Sensation-seeking and concussion care-seeking/disclosure outcomes

Not disclosing a concussion at the time of injury impacts injury outcomes at all sporting levels (Broglio et al., 2010; Kerr et al., 2016; Llewellyn et al., 2014; McCrea et al., 2004; 2013; Meehan et al., 2013) and was reported by 21.9% of student-athletes in the current study. Results from the current study are consistent with previous literature investigating the association between sensation-seeking and engaging in high physical risk athletic activities (Goma-i-Freixanet et al., 2012; Graupensperger et al., 2019; Martin-Diener et al., 2016; Niedermeier et al., 2019). Specifically, sensation-seeking is associated with increased overall athletic injury risk (Martin-Diener et al., 2016); engaging in high physical risk sports such as mountain climbing, rock climbing, white-water rafting, skiing, and snowboarding (Martin-Diener et al., 2016); and reporting an injury history (Goma-i-Freixanet et al., 2012). Translating these previous findings to the current data, not reporting concussion symptoms at the time of injury may: 1) increase overall risk musculoskeletal injury (a phenomenon which has been seen with athletes returning to play after a concussion McPhearson et al., 2019); and 2) impair overall athletic performance as concussion-related physical impairments (decreased balance and agility) and cognitive symptoms could impact overall decision making and focus.

We observed an association between higher sensation-seeking scores and continuing to play with concussion symptoms. Theory-based concussion education, specifically programs using the Theory of Planned Behavior and Social Norms Theory, aim to improve concussion care-seeking/disclosure behaviors by changing concussion knowledge, concussion attitudes, and perceived social norms (Kroshus et al., 2014; Kroshus et al., 2015; Register-Mihalik et al., 2013; Schmidt et al., 2020). The current study’s findings identifying the association between increased sensation-seeking and concussion attitudes, perceived social norms, and playing with concussive symptoms provide further evidence for theory-based concussion education. Additionally, our findings highlight the need to also address behavioral tendencies and traits, specifically sensation-seeking behaviors, by creating concussion education resources focusing on sensation-seeking as a malleable trait and addressing the risk of playing with concussion symptoms. Furthermore, individualized education programs for student-athletes with higher sensation-seeking may be necessary to improve concussion reporting behavior.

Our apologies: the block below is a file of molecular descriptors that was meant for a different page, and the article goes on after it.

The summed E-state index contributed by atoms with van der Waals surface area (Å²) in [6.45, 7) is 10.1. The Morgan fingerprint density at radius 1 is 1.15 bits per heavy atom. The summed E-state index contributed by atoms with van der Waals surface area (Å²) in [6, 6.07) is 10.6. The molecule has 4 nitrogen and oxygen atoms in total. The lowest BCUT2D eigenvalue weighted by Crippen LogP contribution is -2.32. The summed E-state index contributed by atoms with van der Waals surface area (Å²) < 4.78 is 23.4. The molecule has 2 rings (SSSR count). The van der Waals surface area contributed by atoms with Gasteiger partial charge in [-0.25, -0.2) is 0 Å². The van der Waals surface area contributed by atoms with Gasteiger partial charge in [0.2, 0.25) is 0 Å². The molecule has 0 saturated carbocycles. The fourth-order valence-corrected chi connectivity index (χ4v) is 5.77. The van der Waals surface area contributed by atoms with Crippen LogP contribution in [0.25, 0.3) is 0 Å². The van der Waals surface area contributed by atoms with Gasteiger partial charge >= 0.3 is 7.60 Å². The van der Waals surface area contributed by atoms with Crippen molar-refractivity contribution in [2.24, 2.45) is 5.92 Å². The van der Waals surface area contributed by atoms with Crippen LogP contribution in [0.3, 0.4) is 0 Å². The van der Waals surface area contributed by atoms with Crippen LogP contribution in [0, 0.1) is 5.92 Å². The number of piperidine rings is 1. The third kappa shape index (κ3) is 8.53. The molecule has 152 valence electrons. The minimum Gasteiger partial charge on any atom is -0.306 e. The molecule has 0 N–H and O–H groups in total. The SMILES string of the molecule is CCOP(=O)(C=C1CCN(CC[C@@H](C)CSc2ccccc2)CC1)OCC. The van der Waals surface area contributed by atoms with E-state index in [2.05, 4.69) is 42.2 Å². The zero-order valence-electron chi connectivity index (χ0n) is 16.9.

Limitations

The subjects in this study (n = 294) were from a single NCAA Division I institution with a 79.2% Caucasian study sample, which may limit the study’s generalizability to all student-athletes as Caucasians represent 56.0% of all NCAA Division I student-athletes (NCAA, 2020a). However, the current study’s sample was similar to the NCAA-wide breakdowns for sex (56.0% male versus 51.9% in the current study) and contact sport participation (67.0% versus 70.0% in the current study) (NCAA, 2020a; NCAA, 2020b). Additionally, using a study sample from a single NCAA Division I institution limits the ability to generalize to other NCAA divisions and sport levels (youth, high school, professional). All survey questionnaires utilized for this study required student-athletes to self-report their responses, which may introduce potential limitations related to response bias associated with previous concussive injuries and social desirability bias associated with reporting concussion attitudes, perceived social norms, concussion care-seeking/disclosure behaviors, and sensation-seeking. Finally, due to the cross-sectional survey study design, results are unable to include causal interpretation.